2020 AGU ELECTIONS
Professor Emeritus, University of Washington, Seattle, Washington, USA
Volunteer experience that relates to this position:
Member, Executive Committee, AGU Ocean Sciences section; Marine Geology and Geophysics secretary, AGU Ocean Sciences section; chairman/member, AGU Fall Meeting Program Committee, Ocean Sciences section; convener, three AGU Chapman Conferences; convener, 28 special sessions at AGU Fall and Ocean Sciences Meetings; editorial board, AGU Reviews of Geophysics; member, AGU Ocean Sciences Fellows Committee; member, Steering Committee AGU/The Oceanography Society (TOS)/Association for the Sciences of Limnology and Oceanography (ASLO) Ocean Sciences Meetings; member, TOS Executive Council, Geology & Geophysics; member, Geological Society of America (GSA) Committee for Student Research; member, Society for Sedimentary Geology (SEPM) Committee for Shepard Medal.
Council members play critical roles as communication conduits among AGU members and leaders. How will you engage with members of your section to advance AGU’s new strategic plan? How might you facilitate engagement with other sections and people outside AGU to support our mission?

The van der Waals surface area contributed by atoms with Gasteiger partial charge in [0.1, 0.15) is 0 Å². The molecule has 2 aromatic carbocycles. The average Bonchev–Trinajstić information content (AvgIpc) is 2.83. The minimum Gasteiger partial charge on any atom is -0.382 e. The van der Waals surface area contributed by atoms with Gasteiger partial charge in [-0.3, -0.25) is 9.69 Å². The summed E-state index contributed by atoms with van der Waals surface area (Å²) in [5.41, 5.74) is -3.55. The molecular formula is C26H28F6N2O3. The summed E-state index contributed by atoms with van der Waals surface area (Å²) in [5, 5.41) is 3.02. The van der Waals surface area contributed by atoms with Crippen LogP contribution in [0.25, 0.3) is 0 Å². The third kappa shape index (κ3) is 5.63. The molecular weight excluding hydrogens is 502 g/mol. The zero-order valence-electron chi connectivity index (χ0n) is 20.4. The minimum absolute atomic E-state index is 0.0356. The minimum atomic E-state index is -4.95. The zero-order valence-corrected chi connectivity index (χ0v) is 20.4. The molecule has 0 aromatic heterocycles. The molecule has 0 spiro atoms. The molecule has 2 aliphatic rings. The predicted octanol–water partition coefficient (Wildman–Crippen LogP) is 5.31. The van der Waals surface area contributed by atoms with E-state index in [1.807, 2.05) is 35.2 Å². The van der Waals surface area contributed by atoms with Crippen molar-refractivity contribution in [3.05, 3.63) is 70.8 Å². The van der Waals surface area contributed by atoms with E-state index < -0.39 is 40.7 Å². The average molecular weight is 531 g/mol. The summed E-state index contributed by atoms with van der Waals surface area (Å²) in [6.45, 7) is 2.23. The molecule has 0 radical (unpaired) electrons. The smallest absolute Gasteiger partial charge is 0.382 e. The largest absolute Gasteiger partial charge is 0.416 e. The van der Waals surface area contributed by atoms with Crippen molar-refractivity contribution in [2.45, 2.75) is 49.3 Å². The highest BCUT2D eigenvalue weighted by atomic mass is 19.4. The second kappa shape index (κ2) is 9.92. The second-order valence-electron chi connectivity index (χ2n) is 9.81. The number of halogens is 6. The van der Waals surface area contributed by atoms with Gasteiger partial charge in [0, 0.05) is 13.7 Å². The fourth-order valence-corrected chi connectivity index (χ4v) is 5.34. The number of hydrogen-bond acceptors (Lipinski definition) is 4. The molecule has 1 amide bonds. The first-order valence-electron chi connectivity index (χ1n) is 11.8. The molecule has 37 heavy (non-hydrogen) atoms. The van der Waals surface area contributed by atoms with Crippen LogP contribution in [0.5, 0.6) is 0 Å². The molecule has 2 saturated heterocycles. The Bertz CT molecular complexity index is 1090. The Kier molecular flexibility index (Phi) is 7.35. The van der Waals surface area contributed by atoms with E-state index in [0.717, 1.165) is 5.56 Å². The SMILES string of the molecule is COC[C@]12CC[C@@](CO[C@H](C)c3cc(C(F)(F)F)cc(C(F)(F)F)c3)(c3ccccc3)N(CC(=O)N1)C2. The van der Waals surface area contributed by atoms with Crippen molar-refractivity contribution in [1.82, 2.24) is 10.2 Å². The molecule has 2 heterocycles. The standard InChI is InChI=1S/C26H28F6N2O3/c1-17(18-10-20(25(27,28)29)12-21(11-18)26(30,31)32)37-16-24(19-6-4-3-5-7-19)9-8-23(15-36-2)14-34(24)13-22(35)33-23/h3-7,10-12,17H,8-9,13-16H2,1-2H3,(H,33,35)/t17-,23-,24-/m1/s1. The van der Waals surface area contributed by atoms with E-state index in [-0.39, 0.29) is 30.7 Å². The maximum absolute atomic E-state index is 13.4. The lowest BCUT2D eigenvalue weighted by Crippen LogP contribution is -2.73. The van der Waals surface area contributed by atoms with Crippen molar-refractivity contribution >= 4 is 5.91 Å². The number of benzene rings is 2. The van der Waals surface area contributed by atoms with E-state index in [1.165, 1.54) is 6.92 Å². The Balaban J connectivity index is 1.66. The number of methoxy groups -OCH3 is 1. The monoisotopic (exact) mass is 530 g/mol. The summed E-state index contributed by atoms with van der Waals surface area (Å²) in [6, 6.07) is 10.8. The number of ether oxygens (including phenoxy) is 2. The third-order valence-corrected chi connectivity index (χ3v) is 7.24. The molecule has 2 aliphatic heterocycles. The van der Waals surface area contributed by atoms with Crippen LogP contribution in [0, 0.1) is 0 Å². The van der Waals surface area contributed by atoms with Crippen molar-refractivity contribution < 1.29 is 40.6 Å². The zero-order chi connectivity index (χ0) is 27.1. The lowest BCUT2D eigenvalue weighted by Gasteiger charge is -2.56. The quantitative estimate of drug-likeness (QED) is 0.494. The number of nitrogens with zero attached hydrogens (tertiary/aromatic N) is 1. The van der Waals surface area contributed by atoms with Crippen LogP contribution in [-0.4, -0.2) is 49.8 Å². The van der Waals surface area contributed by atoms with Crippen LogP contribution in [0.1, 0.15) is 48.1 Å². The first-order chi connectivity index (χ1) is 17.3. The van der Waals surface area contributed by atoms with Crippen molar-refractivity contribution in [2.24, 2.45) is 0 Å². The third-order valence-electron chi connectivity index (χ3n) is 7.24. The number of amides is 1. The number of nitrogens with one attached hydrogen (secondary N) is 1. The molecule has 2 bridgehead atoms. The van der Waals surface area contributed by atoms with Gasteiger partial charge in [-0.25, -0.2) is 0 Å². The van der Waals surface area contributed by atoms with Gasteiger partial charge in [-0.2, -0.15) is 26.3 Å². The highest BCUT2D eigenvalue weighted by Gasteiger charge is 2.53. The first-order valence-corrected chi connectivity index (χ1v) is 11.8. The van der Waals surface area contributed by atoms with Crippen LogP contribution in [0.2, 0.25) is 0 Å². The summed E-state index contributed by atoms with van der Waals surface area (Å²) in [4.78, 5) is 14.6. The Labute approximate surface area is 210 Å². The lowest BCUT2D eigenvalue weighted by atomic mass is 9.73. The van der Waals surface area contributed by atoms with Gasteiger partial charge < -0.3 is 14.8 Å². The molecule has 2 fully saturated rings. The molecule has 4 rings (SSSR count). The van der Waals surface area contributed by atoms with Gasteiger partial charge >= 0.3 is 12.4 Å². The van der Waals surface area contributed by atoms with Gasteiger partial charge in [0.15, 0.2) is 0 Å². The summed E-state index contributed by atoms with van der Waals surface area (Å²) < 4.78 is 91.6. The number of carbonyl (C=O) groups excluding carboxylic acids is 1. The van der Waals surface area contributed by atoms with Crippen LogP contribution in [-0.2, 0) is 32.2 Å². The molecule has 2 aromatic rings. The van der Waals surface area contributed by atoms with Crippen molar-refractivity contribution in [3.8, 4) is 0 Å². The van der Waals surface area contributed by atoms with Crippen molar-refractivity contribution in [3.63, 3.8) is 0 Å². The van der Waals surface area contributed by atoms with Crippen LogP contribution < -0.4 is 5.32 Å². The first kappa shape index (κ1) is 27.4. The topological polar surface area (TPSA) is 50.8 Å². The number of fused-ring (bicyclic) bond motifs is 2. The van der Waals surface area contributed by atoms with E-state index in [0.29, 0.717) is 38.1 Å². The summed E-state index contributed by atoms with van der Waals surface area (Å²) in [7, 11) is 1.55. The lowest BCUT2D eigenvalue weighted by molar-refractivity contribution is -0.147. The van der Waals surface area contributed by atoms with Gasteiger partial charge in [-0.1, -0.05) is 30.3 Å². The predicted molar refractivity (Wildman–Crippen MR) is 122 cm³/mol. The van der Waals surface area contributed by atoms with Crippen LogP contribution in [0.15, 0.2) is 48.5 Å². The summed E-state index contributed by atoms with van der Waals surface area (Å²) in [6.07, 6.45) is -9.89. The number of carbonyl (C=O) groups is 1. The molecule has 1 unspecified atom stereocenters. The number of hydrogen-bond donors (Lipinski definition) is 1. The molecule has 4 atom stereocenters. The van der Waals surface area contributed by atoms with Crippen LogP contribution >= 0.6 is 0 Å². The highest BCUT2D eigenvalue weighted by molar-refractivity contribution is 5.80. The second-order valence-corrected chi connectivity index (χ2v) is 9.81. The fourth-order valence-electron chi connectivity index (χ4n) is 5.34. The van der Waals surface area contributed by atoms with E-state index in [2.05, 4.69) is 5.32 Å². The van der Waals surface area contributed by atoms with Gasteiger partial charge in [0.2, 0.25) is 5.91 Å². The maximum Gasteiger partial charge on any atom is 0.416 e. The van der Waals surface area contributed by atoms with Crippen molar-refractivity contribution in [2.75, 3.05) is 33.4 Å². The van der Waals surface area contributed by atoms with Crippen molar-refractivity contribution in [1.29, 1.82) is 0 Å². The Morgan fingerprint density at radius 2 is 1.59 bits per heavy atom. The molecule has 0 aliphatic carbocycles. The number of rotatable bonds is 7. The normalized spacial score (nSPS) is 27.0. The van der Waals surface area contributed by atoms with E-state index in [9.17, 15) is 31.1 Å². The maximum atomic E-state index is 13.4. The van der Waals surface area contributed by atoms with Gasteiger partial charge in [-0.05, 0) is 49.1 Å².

The ocean sciences community faces challenges that should be turned into opportunities. We undertake fundamental research that is making significant discoveries, but the impacts of new knowledge can be minimized if we are not vigilant about its dissemination. The ocean is the dominant environment on the Earth’s surface and is closely linked to most natural and human-impacted processes. It is incumbent on the Ocean Sciences section to foster continued discoveries but also to articulate how these should steer decisions by government and industry that will “benefit humanity and the environment.”
The means for expressing ourselves should be varied in nature and collaborative with other groups. Scientific meetings and journal publications are necessary but not sufficient. We need to talk with the community at all levels, explain the operation of natural processes and make clear the impacts that humans have on many of these. Underserved minorities have been impacted negatively by many aspects of society, but we should strive to make sure we provide them with information relevant to natural disasters (e.g., earthquakes, hurricanes) as well as impending changes from human activities (e.g., climate change). This will mean active involvement where we don’t usually venture — community groupings and educational facilities outside our usual venues (i.e., beyond scientists and universities).
Ocean sciences are extremely diverse and are encompassed by other AGU sections and other societies. I encourage us to seek collaborations with these other groups, so our numbers and clout are maximized and, hopefully, our message is more broadly disseminated.